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Archive for July, 2008

I am currently reading Universes (1989) by John Leslie, Professor Emeritus of Philosophy at The University of Guelph, Ontario, Canada. The book, praised on the back cover by Antony Flew and Quentin Smith, discusses the issues surrounding the “fine-tuning” of the constants of nature, initial conditions, and even the forms of the laws of nature themselves to permit the existence of observers. I will not go into details of the fine-tuning here – readers are referred to “The Anthropic Cosmological Principle” by Barrow and Tipler.

This is a huge and hugely controversial area and I don’t want to bite off more than I can chew. (Leslie: “The ways in which ‘anthropic’ reasoning can be misunderstood form a long and dreary list”). Instead, I want to consider a single point made by Leslie, in response to the following quote from M. Scriven’s “Primary Philosophy” (1966):

If the world exists at all, it has to have some properties. What happened is just one of the possibilities. If we decide to toss a die ten times, it is guaranteed that a particular one of the 6^{10} possible combinations of ten throws is going to occur. Each is equally likely.

The argument is as follows: we cannot deduce anything interesting from the fine-tuning of the universe because the actual set of constants/initial conditions is just as likely as any other set. It is this claim (and this claim only) that I want to address, because I found Leslie’s treatment to be calling out for an example.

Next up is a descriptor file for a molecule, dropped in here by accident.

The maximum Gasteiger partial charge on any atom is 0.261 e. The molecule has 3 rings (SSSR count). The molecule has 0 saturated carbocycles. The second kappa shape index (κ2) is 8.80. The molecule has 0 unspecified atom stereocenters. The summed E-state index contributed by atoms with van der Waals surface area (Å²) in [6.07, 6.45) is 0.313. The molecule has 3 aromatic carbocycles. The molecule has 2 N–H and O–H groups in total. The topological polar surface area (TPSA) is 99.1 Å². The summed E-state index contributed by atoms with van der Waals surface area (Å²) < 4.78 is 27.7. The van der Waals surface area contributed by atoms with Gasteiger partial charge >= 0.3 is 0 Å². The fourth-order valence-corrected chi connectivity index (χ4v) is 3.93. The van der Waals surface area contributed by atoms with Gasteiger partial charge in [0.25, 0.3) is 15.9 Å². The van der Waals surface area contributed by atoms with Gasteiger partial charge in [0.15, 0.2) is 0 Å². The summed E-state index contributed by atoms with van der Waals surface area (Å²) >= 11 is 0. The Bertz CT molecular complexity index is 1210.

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Astronomy Royalty

I’m planning a series of posts on public speaking in science, which I generally find to be infuriatingly poor. There are exceptions, thankfully. The closing address of “Putting Gravity to Work”, a conference held over the last week at the IoA, Cambridge, was given by Martin Rees. It was a class above the normal “cure-your-insomnia” talk given at conferences and seminars. I hope to dissect the talk in more detail in a later post, but for now here’s an action shot of the Astronomer Royal in action:

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I was sitting with some fellow tourists on a three-day coach tour of Ireland yesterday when the topic of what I do for a living came up. After being briefly mistaken for an astrologer (I really should start charging money for my services), my mother-in-law Christine mentioned my interest in black holes.

(Aside: black holes are something of an in-joke for my in-laws. Christine was asked by an work mate what her son-in-law does, and the conversation went something like this:

Christine: He’s measuring the black hole, or something.

Office mate: Well it’s about time someone did that!)

Returning to Ireland, a fellow tourist remarked that black holes “are bad things, because they suck everything up”. I’ve encountered this opinion a number of times before. The mental image of a black hole as a giant cosmic vacuum cleaner, destroyer of worlds, is surprisingly common. But the image, as any astronomer will tell you, is wrong. (more…)

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